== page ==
The number of REALTORS® is quickly growing with more professionals entering the industry as the housing market heats up. The Wall Street Journal notes that there are more real estate professionals than homes for sale in the U.S.—a feat that has only occurred once before in December 2019.
In January, NAR had 1.45 million members, a 4.8% increase compared to a year earlier.
Home buyer demand is soaring. But housing inventories remain tight across the country, hovering at or near record lows. Many economists are hopeful for a turnaround in the number of homeowners willing to sell as vaccines become more widely available and the pandemic gets more under control.
Redfin, which hires real estate professionals as employees, says it furloughed 41% of its agents in April as the COVID-19 pandemic struck. It’s now hiring 162 people a week as the housing market surges. “It is by far the most hiring we’ve ever done,” Redfin Chief Executive Glenn Kelman told WSJ.
But some newbies who’ve entered the business during the pandemic are finding it difficult to break in. After all, networking can be key to success and that can be a challenge as COVID-19 limits in-person interactions, says Michael Mitchell, who got his real estate license in Boston in October.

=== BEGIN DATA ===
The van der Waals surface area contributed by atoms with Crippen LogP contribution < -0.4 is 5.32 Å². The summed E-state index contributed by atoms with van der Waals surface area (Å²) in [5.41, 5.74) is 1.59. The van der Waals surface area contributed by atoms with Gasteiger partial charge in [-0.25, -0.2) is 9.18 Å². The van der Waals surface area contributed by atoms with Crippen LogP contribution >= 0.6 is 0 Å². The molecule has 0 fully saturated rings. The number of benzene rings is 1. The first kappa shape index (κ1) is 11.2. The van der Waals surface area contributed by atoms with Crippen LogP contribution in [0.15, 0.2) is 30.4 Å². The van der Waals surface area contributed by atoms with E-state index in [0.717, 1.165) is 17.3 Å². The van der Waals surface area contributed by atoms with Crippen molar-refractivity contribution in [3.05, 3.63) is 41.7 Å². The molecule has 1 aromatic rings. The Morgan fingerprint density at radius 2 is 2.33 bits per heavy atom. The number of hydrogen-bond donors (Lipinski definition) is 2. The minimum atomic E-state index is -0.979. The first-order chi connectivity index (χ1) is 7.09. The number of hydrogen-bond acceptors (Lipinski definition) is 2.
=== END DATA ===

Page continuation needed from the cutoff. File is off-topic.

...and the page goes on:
“The barriers to success are very high” in real estate, Nick Bailey, chief customer officer at RE/MAX Holdings Inc., told WSJ.
Buyers are facing bidding wars and home sellers often tend to favor real estate pros with experience and a proven sales record or a strong referral. The first few years can be an adjustment: Real estate pros with two years of experience or less earned a median gross income of $8,900 in 2019. The median gross income for all real estate pros in 2019 was $49,700, for comparison, and the incomes tended to rise based on experience. (Read more: States Where Real Estate Pros Earn the Most)
Access resources from the National Association of REALTORS® if you’re just starting out in a real estate career:
Source: REALTOR® Magazine